Thursday, November 14, 2013

After dark door-to-door fundraising?

It happened again.

Well after dark, two people showed up at our door, selling something or another (in this case coupons) to promote something wonderful (in this case tuition for a four-year college).

I had never heard of the organization that they said that they represented.

I told them that I wasn't interested.

Now I have given to door-to-door people in the past. When Howard Snider (former mayor of Ontario) sold Kiwanis tickets, I bought them. When the kid that I knew from down the street stopped by, I bought from him. If I actually recognize the institution, and if the person is appropriately dressed to represent that institution (Snider always wore official Kiwanis insignia), I may give.

But otherwise, I don't. And with good reason, since the door-to-door fundraisers - especially the ones that show up after dark - are probably fake:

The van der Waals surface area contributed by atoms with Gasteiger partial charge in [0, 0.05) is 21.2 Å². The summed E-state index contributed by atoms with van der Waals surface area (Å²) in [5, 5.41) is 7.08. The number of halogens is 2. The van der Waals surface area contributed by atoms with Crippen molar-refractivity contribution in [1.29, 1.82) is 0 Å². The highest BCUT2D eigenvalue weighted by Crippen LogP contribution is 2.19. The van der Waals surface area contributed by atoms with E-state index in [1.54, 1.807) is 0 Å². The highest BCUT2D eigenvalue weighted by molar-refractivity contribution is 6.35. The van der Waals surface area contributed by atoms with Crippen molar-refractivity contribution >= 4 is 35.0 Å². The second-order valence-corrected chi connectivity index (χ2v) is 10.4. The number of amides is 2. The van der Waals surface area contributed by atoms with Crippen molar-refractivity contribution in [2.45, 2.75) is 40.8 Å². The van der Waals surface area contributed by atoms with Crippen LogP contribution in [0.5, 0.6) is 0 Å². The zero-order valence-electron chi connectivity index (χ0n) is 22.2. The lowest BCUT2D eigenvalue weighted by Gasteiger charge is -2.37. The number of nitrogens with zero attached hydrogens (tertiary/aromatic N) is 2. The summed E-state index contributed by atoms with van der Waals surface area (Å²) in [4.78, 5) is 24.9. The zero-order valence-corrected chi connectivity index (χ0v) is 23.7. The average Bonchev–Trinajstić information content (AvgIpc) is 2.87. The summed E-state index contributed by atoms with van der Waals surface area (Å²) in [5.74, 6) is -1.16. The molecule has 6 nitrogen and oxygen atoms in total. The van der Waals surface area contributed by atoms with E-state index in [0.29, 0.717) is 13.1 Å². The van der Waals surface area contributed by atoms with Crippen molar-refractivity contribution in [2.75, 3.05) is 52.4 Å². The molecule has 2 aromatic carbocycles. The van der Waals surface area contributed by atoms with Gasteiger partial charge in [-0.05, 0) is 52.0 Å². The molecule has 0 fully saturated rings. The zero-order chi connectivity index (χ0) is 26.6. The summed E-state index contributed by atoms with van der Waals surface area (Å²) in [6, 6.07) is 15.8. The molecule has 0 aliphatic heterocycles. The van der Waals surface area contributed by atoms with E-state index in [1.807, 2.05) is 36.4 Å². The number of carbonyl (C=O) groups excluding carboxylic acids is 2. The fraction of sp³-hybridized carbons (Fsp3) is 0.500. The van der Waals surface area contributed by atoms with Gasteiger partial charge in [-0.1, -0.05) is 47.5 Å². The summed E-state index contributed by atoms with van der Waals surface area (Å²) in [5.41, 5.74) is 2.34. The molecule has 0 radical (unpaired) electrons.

We've all experienced those door-to-door fundraisers. Elementary school kids sell candy, wrapping paper, or magazine subscriptions. Shadier, pushier teens and adults sell candy bars for $5 apiece to supposedly raise money for leadership training, summer camp, and what have you. Not surprisingly, these aren't always legitimate. While you shouldn't necessarily call the cops on your neighbor's 4th grader, exercise caution. If you're suspicious, it's probably for good reason.

As of May 2011 "students" going door-to-door are asking for money for music programs. An article in The Enterprise reports that UC Davis and Sacramento State are warning people that no university-affiliated music program is doing anything of the sort. Chances are the con artists will be happy to switch their story up, so just because they're not claiming to be collecting for a music program doesn't mean you should let your guard down.

And it's not just in Davis.

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